Family Weekend weathers storm

The storm set new records with over 20 inches of snowfall in the northeastern part of Connecticut. The original record for October was 9.5 inches, recorded in Norfolk, Conn. in 1987.
The storm set new records with over 20 inches of snowfall in the northeastern part of Connecticut. The original record for October was 9.5 inches, recorded in Norfolk, Conn. in 1987. Photo by Sharon Yin.

Snow knocked on Yale’s door this year just after Family Weekend visitors arrived and slightly before students donned their Halloween costumes.

Though the weekend’s unseasonable snow storm set a record for power outages in the state of Connecticut, the sudden adverse weather had a less noticeable impact on those visiting New Haven during Family Weekend. The snow that blanketed the Elm City caused trip cancellations and flight delays, and hotels in the New Haven area reported increased same-day hotel reservations for Sunday night. But 12 of 15 students interviewed said the snow did not put a damper on their Family Weekend activities.

“All the Yalies and their families have been incredibly good sports about this, especially given that many of them on their last visit here had to deal with a hurricane,” Frank Keil, chair of the Council of Masters, said in a Saturday night email.

While the snow had ceased to fall by Sunday morning, hotels continued to feel the effects of the snowstorm Sunday night as the number of same-day reservations spiked at the Omni Hotel, the Courtyard Marriott and The Study at Yale. Michael Boadu, a front office manager at the Courtyard Marriott on Whalley Avenue, said the hotel had only 47 reservations for Sunday night prior to this weekend but that now all 207 rooms have been filled.

The snow seemed to have a greater impact on students whose parents had driven to New Haven ­— and were facing poor road conditions — than on those who had flown into the city before the bad weather struck, said Daniel O’Connor ’13, chief master’s aide for Berkeley College. His own family had planned to drive down from Westwood, Mass. on Saturday, O’Connor said, but was deterred by the storm.

For those who had arrived safely to campus, all events scheduled by the University took place as planned, with the exception of tours of the Yale Farm.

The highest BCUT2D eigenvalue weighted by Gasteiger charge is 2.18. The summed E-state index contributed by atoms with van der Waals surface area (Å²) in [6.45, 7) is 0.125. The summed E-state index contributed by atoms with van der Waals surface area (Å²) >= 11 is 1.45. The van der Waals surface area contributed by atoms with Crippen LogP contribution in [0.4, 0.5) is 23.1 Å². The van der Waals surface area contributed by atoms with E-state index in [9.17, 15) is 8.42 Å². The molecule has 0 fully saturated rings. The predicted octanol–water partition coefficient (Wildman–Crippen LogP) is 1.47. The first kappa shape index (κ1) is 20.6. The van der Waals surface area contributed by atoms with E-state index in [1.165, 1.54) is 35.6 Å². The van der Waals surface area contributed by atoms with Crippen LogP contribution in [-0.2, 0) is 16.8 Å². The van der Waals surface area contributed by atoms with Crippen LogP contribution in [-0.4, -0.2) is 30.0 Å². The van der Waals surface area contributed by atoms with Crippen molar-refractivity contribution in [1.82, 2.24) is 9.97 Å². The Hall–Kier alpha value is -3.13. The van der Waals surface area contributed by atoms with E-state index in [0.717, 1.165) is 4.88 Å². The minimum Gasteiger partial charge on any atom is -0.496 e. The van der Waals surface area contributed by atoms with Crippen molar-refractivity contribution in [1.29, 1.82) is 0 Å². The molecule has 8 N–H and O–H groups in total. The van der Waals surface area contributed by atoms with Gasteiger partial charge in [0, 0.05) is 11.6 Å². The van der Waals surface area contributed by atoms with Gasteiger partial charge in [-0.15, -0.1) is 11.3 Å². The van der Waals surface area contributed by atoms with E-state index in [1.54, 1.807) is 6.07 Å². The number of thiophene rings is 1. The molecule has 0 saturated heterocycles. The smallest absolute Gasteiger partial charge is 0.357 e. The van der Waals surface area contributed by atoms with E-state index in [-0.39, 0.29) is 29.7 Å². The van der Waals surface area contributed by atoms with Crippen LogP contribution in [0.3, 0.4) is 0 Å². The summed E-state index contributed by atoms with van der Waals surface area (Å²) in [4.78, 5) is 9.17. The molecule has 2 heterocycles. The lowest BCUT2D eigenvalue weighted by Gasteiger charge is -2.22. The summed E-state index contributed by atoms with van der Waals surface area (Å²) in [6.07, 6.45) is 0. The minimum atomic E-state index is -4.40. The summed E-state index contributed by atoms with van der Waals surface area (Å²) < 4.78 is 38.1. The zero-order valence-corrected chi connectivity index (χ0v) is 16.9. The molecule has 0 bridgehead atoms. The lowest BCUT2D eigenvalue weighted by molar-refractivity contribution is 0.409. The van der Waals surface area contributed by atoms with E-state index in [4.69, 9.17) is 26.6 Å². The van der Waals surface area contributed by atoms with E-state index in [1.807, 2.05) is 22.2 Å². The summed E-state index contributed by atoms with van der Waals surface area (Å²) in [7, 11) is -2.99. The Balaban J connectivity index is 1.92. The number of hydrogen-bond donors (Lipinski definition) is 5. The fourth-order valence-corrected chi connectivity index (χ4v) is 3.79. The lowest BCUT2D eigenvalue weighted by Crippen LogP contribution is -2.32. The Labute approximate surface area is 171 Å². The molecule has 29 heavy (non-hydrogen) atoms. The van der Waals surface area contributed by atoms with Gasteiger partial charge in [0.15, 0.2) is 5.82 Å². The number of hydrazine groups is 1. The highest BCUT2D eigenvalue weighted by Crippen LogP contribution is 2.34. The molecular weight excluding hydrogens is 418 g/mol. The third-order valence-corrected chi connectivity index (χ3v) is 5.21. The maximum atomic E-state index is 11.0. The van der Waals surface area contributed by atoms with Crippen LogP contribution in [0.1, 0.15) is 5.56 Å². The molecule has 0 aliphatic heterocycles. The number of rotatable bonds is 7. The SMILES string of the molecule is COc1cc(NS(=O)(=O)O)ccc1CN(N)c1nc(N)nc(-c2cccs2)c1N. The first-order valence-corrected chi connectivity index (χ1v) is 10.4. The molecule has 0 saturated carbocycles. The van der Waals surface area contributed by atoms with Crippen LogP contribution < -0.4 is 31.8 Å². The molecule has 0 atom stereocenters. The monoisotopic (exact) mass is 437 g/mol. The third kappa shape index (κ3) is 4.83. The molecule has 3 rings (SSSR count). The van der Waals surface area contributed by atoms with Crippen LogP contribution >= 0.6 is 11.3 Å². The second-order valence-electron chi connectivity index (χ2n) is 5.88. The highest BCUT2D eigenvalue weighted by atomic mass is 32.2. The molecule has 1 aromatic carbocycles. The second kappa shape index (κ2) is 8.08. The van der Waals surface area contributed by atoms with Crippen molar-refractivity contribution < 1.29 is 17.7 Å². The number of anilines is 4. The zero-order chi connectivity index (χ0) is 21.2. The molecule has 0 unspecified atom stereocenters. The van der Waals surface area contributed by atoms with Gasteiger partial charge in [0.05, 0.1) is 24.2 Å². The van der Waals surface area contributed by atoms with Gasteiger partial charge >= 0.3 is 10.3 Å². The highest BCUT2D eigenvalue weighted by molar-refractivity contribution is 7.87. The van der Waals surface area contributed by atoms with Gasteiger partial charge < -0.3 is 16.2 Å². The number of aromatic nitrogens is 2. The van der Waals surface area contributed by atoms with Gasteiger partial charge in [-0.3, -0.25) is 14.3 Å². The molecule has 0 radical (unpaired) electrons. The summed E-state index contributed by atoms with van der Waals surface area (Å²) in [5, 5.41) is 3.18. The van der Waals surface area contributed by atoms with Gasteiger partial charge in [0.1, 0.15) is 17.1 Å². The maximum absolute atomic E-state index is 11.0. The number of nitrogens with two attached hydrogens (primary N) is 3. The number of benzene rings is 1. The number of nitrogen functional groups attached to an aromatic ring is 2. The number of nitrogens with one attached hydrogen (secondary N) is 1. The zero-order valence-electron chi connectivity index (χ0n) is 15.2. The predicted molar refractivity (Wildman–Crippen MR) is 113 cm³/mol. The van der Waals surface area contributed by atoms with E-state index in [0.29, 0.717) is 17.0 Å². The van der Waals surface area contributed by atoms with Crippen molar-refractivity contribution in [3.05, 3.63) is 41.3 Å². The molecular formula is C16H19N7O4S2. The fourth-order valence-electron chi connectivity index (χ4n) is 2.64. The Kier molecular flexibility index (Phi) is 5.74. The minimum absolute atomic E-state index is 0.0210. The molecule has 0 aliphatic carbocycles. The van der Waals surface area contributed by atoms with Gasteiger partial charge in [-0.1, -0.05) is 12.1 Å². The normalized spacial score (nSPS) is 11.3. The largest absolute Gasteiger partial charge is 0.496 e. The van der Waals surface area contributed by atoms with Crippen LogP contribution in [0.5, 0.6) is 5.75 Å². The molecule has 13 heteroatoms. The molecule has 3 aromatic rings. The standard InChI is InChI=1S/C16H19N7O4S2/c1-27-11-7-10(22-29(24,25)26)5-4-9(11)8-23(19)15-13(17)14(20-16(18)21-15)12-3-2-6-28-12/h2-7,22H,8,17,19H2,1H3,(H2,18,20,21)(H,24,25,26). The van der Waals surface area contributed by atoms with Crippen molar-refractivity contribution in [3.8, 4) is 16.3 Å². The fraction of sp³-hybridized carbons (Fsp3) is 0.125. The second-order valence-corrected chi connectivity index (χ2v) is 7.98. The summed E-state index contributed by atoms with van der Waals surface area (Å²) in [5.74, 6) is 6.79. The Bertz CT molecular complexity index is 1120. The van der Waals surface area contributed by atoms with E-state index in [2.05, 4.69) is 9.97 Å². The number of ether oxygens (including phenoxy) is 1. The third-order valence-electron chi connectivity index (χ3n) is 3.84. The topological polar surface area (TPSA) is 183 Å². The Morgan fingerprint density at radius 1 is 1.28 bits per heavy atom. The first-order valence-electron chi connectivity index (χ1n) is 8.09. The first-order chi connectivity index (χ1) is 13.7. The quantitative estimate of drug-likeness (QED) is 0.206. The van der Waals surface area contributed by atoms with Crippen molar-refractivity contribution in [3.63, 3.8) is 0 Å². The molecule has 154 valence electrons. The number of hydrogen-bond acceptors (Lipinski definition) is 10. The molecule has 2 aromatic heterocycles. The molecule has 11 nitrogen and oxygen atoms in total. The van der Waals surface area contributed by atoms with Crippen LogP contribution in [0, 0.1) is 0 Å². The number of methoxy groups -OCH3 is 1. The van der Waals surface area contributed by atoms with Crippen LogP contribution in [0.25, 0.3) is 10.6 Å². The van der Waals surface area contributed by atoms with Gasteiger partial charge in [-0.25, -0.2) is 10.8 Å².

Yale Farm student manager Zoe Reich-Aviles ’15 said the farm had planned to offer wood-fired pizza and three tours from 2 p.m. to 4 p.m. Saturday, but was forced to call off those plans because of the snow. The farm also cancelled routine volunteer work on Sunday, she added.

Silliman Master Judith Krauss said the turnout at the reception she hosted for families was smaller than expected. While Krauss said she planned for 200 people to attend the event, she estimated that 150 to 160 showed up but stayed longer than usual.

“Although the weather may have deterred some from attending, I think it actually encouraged others to come and stay a bit longer than usual,” Krauss said. “People seemed to be enjoying the fires in the fireplaces and visiting with each other.”

All five visitor center tours that were scheduled to take place Saturday afternoon also continued through the peak of the storm, head tour guide Jonny Barclay ’13 said. He added that he had not heard of any problems with Family Weekend tours, adding that Yale generally gives tours regardless of weather conditions.

O’Connor said he noticed people casually commenting on the bad luck of the freshman class at the Saturday master’s reception he staffed in Berkeley. The class of 2015 has now battled rain during Bulldog Days, weathered Hurricane Irene during Camp Yale and faced a “wintry mix” at Family Weekend, he said.

“Perhaps they are cursed,” O’Connor quipped.

Still, all 15 Yale students interviewed said they and their families did not face significant difficulties from the weather.

Linda Palisano, who was visiting her son Mike Palisano ’14 from Drexel Hill, Pa., said she attended more indoor events than she had originally planned because of the snow.

But many visiting family members interviewed said they did not alter their plans because of the weather.

Stefano Malfitano ’14, whose parents were visiting from Italy, said he and his family were still able to see “95 percent of what they wanted to see” and that his parents enjoyed the snow-covered campus. He added that the snowy weather would only have been an issue had it continued through Sunday afternoon and prevented his parents from catching their flight home from New York City.

Family Weekend ran Friday through Sunday.

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